After the removal, suicides increased
Mount Eden is a suburb in Auckland, New Zealand whose name honours George Eden, 1st Earl of Auckland. It is 4 kilometres south of the Central Business District. Mt Eden Road winds its way around the side of Mount Eden Domain and continues to weave back and forth as it descends into the valley. Mt Eden village centre is located between Valley Road and Grange Road; the domain is accessible on foot from many of the surrounding streets, by vehicle from Mt Eden Road. The central focus of the suburb is Maungawhau / Mount Eden, a dormant volcano whose summit is the highest natural point on the Auckland isthmus. In pre-European times Mount Eden was utilised as a fortified hill pa by various Māori tribes; the pa is thought to have been abandoned around 1700 AD after conflict between the resident Waiohua people and the Hauraki tribes The earth ramparts and terraces from this period contribute to the distinctive outline of the hill today. The area directly around the hill consists of fertile free-draining soil mixed with a great deal of volcanic debris in the form of scoria rocks.
When Europeans came to the area, they found a landscape devoid of large trees, as anything of any size had been cut down by the Maori for various uses, such as the timber palisades of the pa. The land was covered with bracken and Manuka trees, with whau shrubs growing on the hill; the Europeans cleared the land of the scoria rocks and made fences with them to define property boundaries. This resulted in a landscape reminiscent of the Scottish lowlands; these scoria walls are still a feature of the suburb today. The land was utilised for farms, but from quite early on the area hosted country residences of professionals and business people from Auckland. Most of the farm land was subdivided into large suburban plots between 1870 and 1875, the principal roads were formed by the Crown. Mt Eden's first school opened in 1877 on the corner of Mt Valley roads. In 1879 the mountain was protected as a public reserve; the tea kiosk on the slope of Mt Eden was built in 1927. Mt Eden is now a "leafy suburb" predominantly of large houses from the first half of the 20th century.
The gardens are verdant and the trees have grown large. On the eastern slopes of Mt Eden were constructed several large country houses set in extensive grounds; these included "Harewood House", Justice Gillies "Rocklands Hall", Alfred Buckland's "Highwic", the Hellaby family's "Florence Court", Josiah Clifton Firth's "Clifton House" and Professor Sir Algernon Thomas' "Trewithiel". Close by the current Government House is Eden Garden, a ornamental public garden set up in a disused quarry. In the 1950s and 1960s the inner suburbs became unfashionable and the old houses of the Mt Eden area were comparatively cheap to buy. Mt Eden developed a bohemian image during this time as a community of artists, writers and university lecturers made it their home. Mt Eden village is still regarded by many as the "Home Of Arts" in Auckland, due to the large amount of creative activity in and around the suburb and the large number of artists who live nearby; the Presbyterian Boys' Hostel at 22 View Road is a historic building that became the first home for many young men, who moved to Auckland to train in government and industry at low rates of pay.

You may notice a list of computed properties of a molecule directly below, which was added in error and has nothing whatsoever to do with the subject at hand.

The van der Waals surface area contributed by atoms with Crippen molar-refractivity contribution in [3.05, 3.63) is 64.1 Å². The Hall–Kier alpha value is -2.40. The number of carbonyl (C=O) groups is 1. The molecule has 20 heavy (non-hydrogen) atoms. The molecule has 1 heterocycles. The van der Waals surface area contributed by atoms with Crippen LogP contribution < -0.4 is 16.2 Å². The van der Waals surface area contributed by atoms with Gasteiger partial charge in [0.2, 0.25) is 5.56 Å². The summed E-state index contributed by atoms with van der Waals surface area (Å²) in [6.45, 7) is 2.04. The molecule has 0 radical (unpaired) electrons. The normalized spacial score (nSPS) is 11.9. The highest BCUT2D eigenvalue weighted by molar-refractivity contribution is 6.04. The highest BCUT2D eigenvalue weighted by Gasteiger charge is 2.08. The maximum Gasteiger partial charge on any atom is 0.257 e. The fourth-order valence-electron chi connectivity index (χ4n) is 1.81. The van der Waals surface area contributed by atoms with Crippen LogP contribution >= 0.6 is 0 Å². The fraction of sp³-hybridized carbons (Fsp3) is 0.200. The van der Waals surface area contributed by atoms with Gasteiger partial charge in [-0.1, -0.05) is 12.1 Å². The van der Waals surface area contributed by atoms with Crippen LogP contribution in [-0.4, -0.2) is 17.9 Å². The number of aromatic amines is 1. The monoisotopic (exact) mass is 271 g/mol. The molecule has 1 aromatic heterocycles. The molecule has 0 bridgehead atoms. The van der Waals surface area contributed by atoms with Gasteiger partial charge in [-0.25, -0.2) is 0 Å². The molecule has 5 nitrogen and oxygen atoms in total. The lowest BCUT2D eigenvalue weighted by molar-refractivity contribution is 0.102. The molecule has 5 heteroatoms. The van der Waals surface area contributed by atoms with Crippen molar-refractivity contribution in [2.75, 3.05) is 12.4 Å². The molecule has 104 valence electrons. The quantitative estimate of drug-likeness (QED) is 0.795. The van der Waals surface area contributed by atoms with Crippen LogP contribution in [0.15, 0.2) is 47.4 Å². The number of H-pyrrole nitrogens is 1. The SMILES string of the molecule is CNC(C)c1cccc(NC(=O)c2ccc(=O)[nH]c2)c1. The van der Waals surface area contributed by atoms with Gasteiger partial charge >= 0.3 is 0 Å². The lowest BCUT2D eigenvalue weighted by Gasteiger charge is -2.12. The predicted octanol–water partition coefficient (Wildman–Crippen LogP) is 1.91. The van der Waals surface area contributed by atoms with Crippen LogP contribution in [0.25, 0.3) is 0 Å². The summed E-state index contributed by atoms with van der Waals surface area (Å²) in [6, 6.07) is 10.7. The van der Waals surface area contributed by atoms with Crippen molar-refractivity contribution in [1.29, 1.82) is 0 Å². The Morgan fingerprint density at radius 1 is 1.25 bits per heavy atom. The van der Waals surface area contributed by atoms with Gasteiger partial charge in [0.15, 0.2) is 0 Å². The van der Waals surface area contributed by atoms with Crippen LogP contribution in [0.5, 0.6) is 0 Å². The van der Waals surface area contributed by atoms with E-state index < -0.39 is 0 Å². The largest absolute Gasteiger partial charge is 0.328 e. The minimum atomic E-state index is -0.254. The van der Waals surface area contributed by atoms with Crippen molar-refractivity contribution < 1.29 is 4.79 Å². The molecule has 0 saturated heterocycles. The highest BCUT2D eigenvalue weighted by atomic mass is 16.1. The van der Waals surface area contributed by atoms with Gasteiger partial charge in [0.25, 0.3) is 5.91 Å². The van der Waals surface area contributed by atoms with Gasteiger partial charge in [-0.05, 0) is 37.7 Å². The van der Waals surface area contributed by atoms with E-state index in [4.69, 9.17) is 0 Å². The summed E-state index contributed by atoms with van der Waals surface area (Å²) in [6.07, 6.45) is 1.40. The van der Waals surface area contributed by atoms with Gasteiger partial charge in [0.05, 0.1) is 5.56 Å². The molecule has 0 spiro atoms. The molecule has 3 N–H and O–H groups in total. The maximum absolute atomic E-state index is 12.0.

In Mt Eden, the plentiful supply of volcanic stone, as well as the ready supply of labourers from the Mt Eden Prison, allowed for a progressive development of early roads, many of which still exist today as main arterial routes. Toll gates were established on several main roads, including Mt Eden Road and Dominion Road, during the 19th century in order to help pay for their upkeep. Public transportation extended from the inner city to the surrounding areas in the late 1870s and early 1880s with horse-drawn buses being the first mode of regular public transportation in the late 1870s. In 1881, the long-awaited railway came, connecting Newmarket with Helensville with stops in Mt Eden, Morningside and Mt Albert. At the beginning of the 20th century, trams began connecting Mt. Eden, Kingsland, Mt Albert with the city; the trams ran for the last time in the 1950s. Mt Eden falls within the Epsom constituencies for the national Parliament. In terms of local government, Mt Eden comes under the Albert-Eden Local Board, of Auckland Council.
The Albert-Eden Local Board includes the suburbs of Waterview, Point Chevalier, Mount Albert, Owairaka, Kingsland, Mt Eden and Greenlane. During the 19th century, the planning and maintenance of the main arterial roads provided the impetus to form local governing bodies in the area; the Mt Eden Highway Board held its first meeting in 1868. At the time it was responsible for building and maintaining the roads, as well as dealing with the pigs, horses and sheep that roamed the area. In 1882 it became the Mt Eden Road Board. In 1906 Mt Eden gained the Mt Eden Borough Council was formed. In 1989 the Borough Council amalgamated with Auckland City Council in a nationwide local government reorganisation, and in November 2010, the City Council was dissolved and was incorporated into the new larger Auckland Council. Oliver Nicholson, 1906–1918 Charles Hudson, 1918–1920 John Wisdom Shackelford, 1920–1923 Rev. James Leslie Allan Kayll, 1923–1923 Ernest Herbert Potter, 19